John Updike (1932-2009) wrote more than 50 books, winning the Pulitzer Prize twice and the National Book Award four times. Which is to say: He knew what he was doing, and he did it with remarkable energy.
But how did Updike, the boy from rural Pennsylvania, become Updike the international literary icon? Part of the answer, no doubt, is captive inside the John Updike Archive at Harvard’s Houghton Library, in the drafts, drawings, letters, reviews, photos, books, and miscellania acquired from his estate in 2009. (The writer himself, in prior decades, dropped off much of the archive himself, box by neatly organized box.)
In particular, “the Harvard material helps you understand where he came from, how he developed in the ways that he did,” said Leslie Morris, Houghton’s curator of modern books and manuscripts, who assembled the display.
The 1,635 books in the Updike archive are already available to scholars. Manuscripts will be ready as early as August, and correspondence will be open to researchers by the end of the year. The novel on which he was working at the time of his death, which involved St. Paul and early Christianity, will not be available until 2029.
“What he finished was not very long,” said Morris, who knew Updike and who helped to retrieve material from his home office in 2009. “It was pretty rough.”
For those who can’t wait, a short-lived exhibit at the Houghton’s Amy Lowell Room, open to the public through June 30, offers a glimpse of the Updike treasures. (“John Updike: A Glimpse from the Archive” was assembled from the archive itself, which is funded by the Amy Lowell Trust, the Charles Warren American History Fund, and private donations.)
Three glass cases are clever summaries of where Updike came from intellectually (Harvard, where he was part of the Class of 1954); how he worked (meticulously and thoroughly, as seen from drafts of his work and examples of his research); and how eccentric literary archives can be. The third case, for instance, includes his favorite kind of ballpoint pen, which he got as free samples from his Boston ophthalmologist. “He was very frugal,” observed Morris.
You can’t see the last novel Updike was writing, but you can see a 2009 view of the little desk on which he was writing it. There is a small lineup of hardbacks, including a tome on first-century Romano-Jewish historian Titus Flavius Josephus. But there is also, inexplicably, a rectangle of corrugated board and a bottle of Elmer’s Glue. (Scholars, start your musing.)
The same case includes two blunted red pencils (Updike was a fervent self-editor) and a Paper Mate Sharpwriter #2. “If you had the pen that Keats wrote with or that Dickinson wrote with,” said Morris, “you’d be interested.”
In the second glass case, there are draft pages of “Rabbit At Rest” (1990), the final novel of four in a series begun in 1960. Study the opening paragraph, and you can see Updike transform a mundane first try into prose that is crystalline and resonant. The drafts, handwritten and typed, “show how he really did work at things,” said Morris. “You pick up the paperback, and you don’t have any sense really of what went into it. Here, you see him working on his language.”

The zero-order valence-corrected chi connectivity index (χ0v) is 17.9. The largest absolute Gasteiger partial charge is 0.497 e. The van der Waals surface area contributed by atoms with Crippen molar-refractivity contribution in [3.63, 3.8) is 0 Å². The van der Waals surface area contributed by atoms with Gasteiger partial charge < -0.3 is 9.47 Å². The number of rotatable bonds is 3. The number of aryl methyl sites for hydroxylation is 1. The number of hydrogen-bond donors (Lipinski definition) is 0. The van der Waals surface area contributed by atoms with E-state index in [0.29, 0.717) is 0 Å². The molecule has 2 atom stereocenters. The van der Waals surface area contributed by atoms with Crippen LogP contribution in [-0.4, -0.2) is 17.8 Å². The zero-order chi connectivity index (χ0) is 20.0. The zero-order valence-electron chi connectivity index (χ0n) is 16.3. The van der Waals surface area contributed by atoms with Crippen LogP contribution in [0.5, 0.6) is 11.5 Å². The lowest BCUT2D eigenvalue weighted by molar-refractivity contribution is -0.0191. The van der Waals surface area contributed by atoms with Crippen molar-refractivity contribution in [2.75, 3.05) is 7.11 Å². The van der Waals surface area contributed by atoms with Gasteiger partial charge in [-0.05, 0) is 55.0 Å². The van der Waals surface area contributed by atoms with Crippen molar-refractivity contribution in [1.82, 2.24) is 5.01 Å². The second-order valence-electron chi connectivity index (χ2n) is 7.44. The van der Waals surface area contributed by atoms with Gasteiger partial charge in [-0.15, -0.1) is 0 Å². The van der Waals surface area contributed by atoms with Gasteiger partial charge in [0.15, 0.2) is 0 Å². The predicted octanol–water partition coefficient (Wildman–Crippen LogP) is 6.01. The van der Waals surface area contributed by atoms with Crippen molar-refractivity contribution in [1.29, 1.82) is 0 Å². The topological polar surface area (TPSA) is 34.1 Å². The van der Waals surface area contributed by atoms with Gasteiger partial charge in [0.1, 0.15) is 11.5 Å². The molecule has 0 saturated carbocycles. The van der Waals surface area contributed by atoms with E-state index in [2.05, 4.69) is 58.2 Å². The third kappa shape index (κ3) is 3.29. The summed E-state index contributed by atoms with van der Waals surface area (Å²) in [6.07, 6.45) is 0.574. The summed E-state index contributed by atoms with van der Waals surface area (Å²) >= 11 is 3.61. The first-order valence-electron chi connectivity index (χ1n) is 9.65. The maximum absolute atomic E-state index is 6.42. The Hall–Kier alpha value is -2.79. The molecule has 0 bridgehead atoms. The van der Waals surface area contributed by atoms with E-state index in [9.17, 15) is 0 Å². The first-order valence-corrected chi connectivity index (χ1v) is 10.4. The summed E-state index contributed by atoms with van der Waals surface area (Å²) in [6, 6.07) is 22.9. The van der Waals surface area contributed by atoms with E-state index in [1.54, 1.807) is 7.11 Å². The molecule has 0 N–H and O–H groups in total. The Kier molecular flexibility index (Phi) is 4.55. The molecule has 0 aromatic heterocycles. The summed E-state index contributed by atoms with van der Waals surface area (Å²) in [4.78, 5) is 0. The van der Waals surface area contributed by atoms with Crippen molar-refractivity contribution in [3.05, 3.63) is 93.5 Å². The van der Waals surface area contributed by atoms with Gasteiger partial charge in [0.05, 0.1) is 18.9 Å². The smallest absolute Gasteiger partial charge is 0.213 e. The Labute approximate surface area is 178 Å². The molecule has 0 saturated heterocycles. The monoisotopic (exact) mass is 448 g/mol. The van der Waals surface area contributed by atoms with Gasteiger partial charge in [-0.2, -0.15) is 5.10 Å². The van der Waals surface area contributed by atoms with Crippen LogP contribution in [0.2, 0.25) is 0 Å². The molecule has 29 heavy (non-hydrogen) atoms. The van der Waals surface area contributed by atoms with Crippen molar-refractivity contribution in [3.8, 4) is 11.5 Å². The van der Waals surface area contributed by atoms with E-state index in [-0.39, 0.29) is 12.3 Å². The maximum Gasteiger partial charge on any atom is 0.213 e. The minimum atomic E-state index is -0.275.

You can also see how far a great novelist will go to get the details right. In the same case is a lengthy report on a Manhattan Toyota dealership (Rabbit got rich by selling cars), a hospital brochure (Rabbit got ill), and an empty, 99-cent bag of Keystone Corn Chips (Ask the scholars). “How many novelists really do research?” asked Morris. “Not that many.”
There are also artifacts from Updike’s maturing — and eventually star-studded — literary life: letters from John Cheever, Philip Roth, Kurt Vonnegut, and William Keepers Maxwell Jr., the longtime fiction editor at The New Yorker magazine, where Updike got his start at being famous.
The Maxwell letter is undated, but must have been fairly early, when Updike still needed money. “Dear John,” it starts. “Mr. Shawn [The New Yorker editor William Shawn] thought of a way to give you some more money — by deciding that this piece was funnier than originally paid for.”
There is also a pen-and ink letter to Updike from his “Bech” book illustrator, Arnold Roth, who depicts his friend, wild-haired and flurry-fingered, at the typewriter. Roth has himself saying, in the background, what we would all say: “Geez, I wish that I’d said that!”
But it is the first glass case that provides glimpses of Updike becoming Updike, beginning with a sample of his frequent letters home. (His mother collected many of his undergraduate letters, which were signed “Johnny,” in three bound volumes.) “It is rather unfortunate,” Updike wrote his parents in February of his freshman year, “that one who came to Harvard to avoid hazing should have been accepted into the sole campus organization [the Harvard Lampoon] preserving this pagan tradition.” He wondered how this could befall “one who has just discovered Joyce, Swift, and Pope.”
And Shakespeare, of course. The same glass case includes Updike’s copy of “Romeo and Juliet” from his 1951 course with Harvard teaching legend Harry Levin. Updike’s marginalia, in fountain-pen ink, are dense and intense, revealing him to be, early on, the fierce reader who made the fervent writer. “He was a very committed reader,” an exhibit viewer observed. Morris replied, “This is Harvard.”
Visiting the exhibit on June 13 will be enthusiasts attending the Second Biennial John Updike Society Conference in Boston. It’s hard to say what Updike would think of that, said Morris. “He didn’t like the whole idea of author societies. That’s why there wasn’t an Updike Society until he died.”
But what would he think of the Houghton exhibit? “He’d be secretly pleased,” she said. For one thing, there was a display of Updike archival materials at Houghton when Updike was still alive, in 1987, “The Art of Adding and the Art of Taking Away.”
And besides, said Morris, “Harvard meant a lot to him.”